Before people go off on the Wiccan beliefs as being devil worship, nude rituals, and witchcraft, read the article. It goes into great detail about the parents' beliefs. It also makes a point that even the US military trains its chaplains on Wicca.

I have not been able to find any information about the judge's background, if he is elected or appointed, if he is liberal or conservative, Republican or Democrat, etc., but I would like to hear his explanation behind this. I have one more question...

what would be his decision if they want to raise him athiest...?

a brief break...

I had to take a brief break in blogging. Well, actually, my body insisted on the break. I've had this unreal cold that took forever to get rid of and one morning I woke up with a little twinge in the upper part of my left gluteus maximus and by the end of the day I could barely walk.

At first, since I had started a new medication a couple of days before, the doctor thought I had an adverse interaction with another medication. It is a rare side effect but causes permanent muscle damage. Luckily, that was ruled out with muscle enzyme tests.

Then, they took x-rays to see if there was any damage to my left hip. Besides a little arthritis, the x-rays were clear.

So, they've diagnosed bursitis: definitely a sign of old age. It seems that it's much more than that. The bursa is what cushions the tendon and thereby helps prevent friction between the tendon and the bone. Unfortunately, constant rubbing of the tendon over the bone with high amounts of repetitive arm, shoulder, hip, knee and ankle motion can lead to enough friction of the bursa itself to cause the inflammation and irritation of the bursa called bursitis.

According to New York-Presbyterian Hospital A bursa is a closed, fluid-filled sac that functions as a cushion and gliding surface to reduce friction between tissues of the body. The major bursae are located adjacent to the tendons near the large joints, such as in the shoulders, elbows, hips, and knees. When the bursa becomes inflamed, the condition is known as bursitis.

So, now you know about bursitis, at least a little. All I can say is that the most painful illness I ever have had has been kidney stones, and there is no pain like it. The first time I was hospitalized with kidney stones the nurse I had was 8 1/2 months pregnant with her fourth child. She told me she would gladly have four more as long as she never had to have another kidney stone attack. She swore kidney stones were more painful than childbirth! Not being of childbearing capacity, I can't agree or disagree with her. All I can agree with is that I hope I never have another kidney stone attack - two has been enough.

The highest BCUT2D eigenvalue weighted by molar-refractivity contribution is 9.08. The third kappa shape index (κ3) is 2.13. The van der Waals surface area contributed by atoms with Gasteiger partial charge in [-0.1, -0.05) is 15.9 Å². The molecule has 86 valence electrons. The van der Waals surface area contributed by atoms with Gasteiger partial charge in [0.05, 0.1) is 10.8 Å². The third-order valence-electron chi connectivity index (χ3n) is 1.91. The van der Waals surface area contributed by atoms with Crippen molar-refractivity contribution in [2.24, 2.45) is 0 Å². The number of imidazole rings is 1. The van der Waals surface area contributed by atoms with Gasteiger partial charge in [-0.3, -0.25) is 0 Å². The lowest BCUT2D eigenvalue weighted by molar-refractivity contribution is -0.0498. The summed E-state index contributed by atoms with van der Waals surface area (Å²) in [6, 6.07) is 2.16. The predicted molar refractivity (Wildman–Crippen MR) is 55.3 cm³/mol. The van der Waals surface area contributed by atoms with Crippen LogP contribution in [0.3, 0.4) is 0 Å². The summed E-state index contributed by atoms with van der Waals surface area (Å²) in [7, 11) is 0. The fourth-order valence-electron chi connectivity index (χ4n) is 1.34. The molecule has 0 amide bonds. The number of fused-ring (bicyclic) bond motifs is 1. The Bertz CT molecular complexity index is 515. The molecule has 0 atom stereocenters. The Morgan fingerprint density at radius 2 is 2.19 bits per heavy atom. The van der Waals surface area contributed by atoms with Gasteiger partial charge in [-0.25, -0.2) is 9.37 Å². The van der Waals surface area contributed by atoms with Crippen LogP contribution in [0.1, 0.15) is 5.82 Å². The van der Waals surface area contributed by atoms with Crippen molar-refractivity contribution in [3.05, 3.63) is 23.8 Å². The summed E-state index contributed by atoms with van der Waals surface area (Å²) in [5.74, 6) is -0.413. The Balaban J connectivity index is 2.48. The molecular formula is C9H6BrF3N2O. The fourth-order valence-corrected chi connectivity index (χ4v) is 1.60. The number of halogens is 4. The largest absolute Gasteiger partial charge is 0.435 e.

Any way, the pain of bursitis comes close because it is continuous and throbbing; hurts more if you laugh, sneeze or cough; makes it impossible to sleep, climb stairs or sit; and causes walking to be a difficulty so that the entire leg hurts.

and as my grandmother used to say...

the man who said life begins at forty should have been shot!...

15 May 2005

the coming constitutional apocalypse...?

Frank Rich in an op-ed piece in today's New York Times, Just How Gay Is the Right?, traces the battle that the religious right began against gays 30 years ago and connects it to Allen Drury's Advise and Consent, later made into a great movie by Otto Preminger, for its seeming prescience.

He implies that the "anti-gay war" is actually a cover for what is the real war, and the "nuclear option" that may make it happen this week could be the precursor of things to come:

Their campaign menaces the country on a grander scale than Drury and Preminger ever could have imagined: it uses gay people as cannon fodder on the way to its greater goal of taking down a branch of government that is crucial to the constitutional checks and balances that "Advise and Consent" so powerfully extols.

The result could be more devastating than anyone can imagine.

i'm afraid. i'm very, very afraid...

14 May 2005

i am far from a paulist, but...